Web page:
Chavez follows Stalin, Mao, to waxy afterlife

Hugo Chavez will enter a waxy afterlife when he is embalmed and put on permanent display in Venezuela, giving his backers a powerful propaganda tool to ensure his populist movement survives his death.

Preserving Chavez's body and fixing his face in an eternally serene gaze will fill a political void, analysts said, as it did for earlier revolutionaries such as Russia's Joseph Stalin, Vietnam's Ho Chin Minh or China's Mao Zedong.

It is a way of ensuring "Chavismo" survives Chavez.

Importantly, it was Chavez's political heir, Vice President Nicolas Maduro, who announced the decision to embalm his leader, "like Ho Chin Minh, Lenin and Mao."

The body of the Venezuelan anti-American firebrand, who died Tuesday at the age of 58 after a losing struggle against cancer, will be preserved and kept in a glass casket to be seen "for eternity," he said.

"Chavismo wants to confer on him a kind of immortality," said Juan Carlos Trivino, political science researcher at the Pompeu Fabra University in Barcelona.

Chavez's charismatic presence filled the lives of Venezuelans "for better or for worse," Trivino said.

"Venezuelans are losing a very powerful presence with his departure. The idea of embalming allows you to conserve that material and tangible presence," he added.

Chavez's body, which lay in state before his funeral Friday, will be taken to the "Mountain Barracks," which is being converted into a Museum of the Revolution, Maduro said.

But there is popular pressure for Chavez one day to lie alongside Latin American independence hero Simon Bolivar, who inspired his revolutionary, socialist movement that promised to help the poor by redistributing the country's huge oil wealth.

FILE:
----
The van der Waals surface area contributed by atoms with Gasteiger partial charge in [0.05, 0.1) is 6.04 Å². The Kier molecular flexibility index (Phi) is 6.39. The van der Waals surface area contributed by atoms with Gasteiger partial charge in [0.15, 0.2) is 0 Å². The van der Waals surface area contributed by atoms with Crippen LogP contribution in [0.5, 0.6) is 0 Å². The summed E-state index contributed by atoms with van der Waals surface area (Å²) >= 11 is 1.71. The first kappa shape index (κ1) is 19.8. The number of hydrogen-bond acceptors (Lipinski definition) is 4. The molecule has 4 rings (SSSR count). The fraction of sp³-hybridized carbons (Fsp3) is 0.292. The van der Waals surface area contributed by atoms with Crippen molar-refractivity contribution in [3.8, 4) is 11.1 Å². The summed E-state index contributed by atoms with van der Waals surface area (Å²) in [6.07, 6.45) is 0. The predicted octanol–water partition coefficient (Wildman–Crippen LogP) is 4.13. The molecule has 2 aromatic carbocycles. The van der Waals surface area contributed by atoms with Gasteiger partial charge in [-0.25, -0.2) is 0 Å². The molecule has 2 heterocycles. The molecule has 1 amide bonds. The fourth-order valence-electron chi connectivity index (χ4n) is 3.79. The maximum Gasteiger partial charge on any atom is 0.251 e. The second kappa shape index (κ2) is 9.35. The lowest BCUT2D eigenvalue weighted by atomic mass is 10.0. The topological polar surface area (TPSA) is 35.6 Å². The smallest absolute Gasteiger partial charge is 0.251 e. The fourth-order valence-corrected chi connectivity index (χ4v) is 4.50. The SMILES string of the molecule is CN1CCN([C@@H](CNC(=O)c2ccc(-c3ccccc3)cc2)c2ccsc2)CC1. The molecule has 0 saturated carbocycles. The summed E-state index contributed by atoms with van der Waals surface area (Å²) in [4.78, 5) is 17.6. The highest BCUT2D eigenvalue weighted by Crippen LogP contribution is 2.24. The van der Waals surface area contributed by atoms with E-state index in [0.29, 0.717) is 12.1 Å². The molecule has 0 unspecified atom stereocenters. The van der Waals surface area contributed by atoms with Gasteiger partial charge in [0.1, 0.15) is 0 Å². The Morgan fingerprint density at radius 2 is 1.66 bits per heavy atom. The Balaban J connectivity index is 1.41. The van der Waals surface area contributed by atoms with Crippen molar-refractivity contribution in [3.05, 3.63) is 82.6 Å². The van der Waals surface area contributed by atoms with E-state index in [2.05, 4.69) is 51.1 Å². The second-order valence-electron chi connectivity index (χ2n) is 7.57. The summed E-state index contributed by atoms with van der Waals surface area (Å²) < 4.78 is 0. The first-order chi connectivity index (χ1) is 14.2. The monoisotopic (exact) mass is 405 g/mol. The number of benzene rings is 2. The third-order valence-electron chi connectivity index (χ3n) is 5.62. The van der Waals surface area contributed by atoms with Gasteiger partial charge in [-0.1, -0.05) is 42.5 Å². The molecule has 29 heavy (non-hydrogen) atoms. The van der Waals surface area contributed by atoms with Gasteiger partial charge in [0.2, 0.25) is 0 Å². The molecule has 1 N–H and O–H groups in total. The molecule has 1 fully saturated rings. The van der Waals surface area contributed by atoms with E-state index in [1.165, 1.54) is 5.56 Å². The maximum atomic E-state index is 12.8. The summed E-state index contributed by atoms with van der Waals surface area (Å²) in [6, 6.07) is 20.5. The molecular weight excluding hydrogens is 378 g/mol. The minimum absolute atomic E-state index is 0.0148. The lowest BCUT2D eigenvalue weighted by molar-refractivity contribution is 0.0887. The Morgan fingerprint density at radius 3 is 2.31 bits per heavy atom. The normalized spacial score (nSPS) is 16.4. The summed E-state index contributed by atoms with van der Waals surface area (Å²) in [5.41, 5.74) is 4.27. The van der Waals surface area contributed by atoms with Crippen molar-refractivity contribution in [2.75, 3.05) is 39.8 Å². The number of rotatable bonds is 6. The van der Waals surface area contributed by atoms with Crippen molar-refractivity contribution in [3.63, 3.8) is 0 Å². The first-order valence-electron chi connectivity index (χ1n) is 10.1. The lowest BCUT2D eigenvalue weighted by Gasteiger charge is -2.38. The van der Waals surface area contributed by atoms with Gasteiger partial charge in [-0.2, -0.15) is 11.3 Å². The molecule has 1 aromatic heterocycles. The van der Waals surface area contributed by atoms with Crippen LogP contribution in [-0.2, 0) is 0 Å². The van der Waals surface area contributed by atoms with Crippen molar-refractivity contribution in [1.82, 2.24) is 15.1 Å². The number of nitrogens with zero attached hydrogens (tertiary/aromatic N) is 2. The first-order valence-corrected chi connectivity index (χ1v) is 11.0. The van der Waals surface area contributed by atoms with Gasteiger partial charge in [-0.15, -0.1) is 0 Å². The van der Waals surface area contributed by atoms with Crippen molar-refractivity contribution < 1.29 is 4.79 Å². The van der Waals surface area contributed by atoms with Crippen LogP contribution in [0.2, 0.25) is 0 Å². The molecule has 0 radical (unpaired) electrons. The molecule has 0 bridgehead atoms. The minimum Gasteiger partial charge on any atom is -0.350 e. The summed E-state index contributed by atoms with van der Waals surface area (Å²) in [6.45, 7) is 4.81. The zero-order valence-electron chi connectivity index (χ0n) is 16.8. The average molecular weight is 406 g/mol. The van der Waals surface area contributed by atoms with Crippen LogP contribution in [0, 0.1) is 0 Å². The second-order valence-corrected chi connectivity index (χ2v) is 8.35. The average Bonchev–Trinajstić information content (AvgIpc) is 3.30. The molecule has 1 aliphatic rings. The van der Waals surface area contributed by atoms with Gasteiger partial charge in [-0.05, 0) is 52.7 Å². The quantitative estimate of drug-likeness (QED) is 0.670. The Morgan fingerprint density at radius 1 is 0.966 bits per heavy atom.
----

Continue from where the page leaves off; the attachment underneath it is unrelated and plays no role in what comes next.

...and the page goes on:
Authoritarian regimes typically use personality cults to maintain legitimacy, and embalming allows them to prolong the cult beyond death, said Joseph Cheng, a professor of politics at Hong Kong's City University.

"With a personality cult, you can create a lot of myths to strengthen people's support for the existing regime and the existing policies of the regime," Cheng said. "It helps to mystify politics to the advantage of the regime."

In North Korea, for example, the body of Kim Il-Sung, the country's "Great Leader," remains under a spotlight in an enormous glass-enclosed tomb at his presidential palace on the outskirts of the capital, Pyongyang.

The embalming process itself is not simple, said Philippe Charlier, French forensic scientist, anthropologist and historian.

"The body is pretty much completely preserved with an injection of formalin, disinfectant and dehydration products, and the body is then covered in wax," Charlier said.

"Then you can preserve the physical integrity of the individual, but you also have a face that is peaceful, beautiful and fit for viewing," he said.

There were strong suspicions, though, that the preserved bodies of some Russian communist leaders were regularly switched to be restored and freshened up, the scientist added.

Russia boasts specialists on embalming who have worked on preserving the body of Lenin in the last decades but also helped embalm leaders from the former Communist bloc who died in Soviet times.

A Russian specialist who helped preserved Lenin’s body in Soviet times told the ITAR TASS news agency Friday that "the Russian technologies for embalmment are absolutely first rate."

"This procedure has existed for many years and has been worked out in detail," said the specialist, who was not named.

Lenin’s body was embalmed after his death in 1924 and placed in the purpose-built mausoleum on Red Square where it still resides to this day, although the mausoleum is closed for restoration.

His successor Stalin was also embalmed when he died on 5 March 1953 — ironically, the same date as Chavez — although his body was later buried at the Kremlin walls when the Soviet Union recognized the extent of his crimes.

As well as Soviet bloc leaders, Russian specialists embalmed the likes of Bulgarian Communist leader Georgi Dimitrov in 1949, Ho Chi Minh in 1969 and North Korean leader Kim, who died in 1994.

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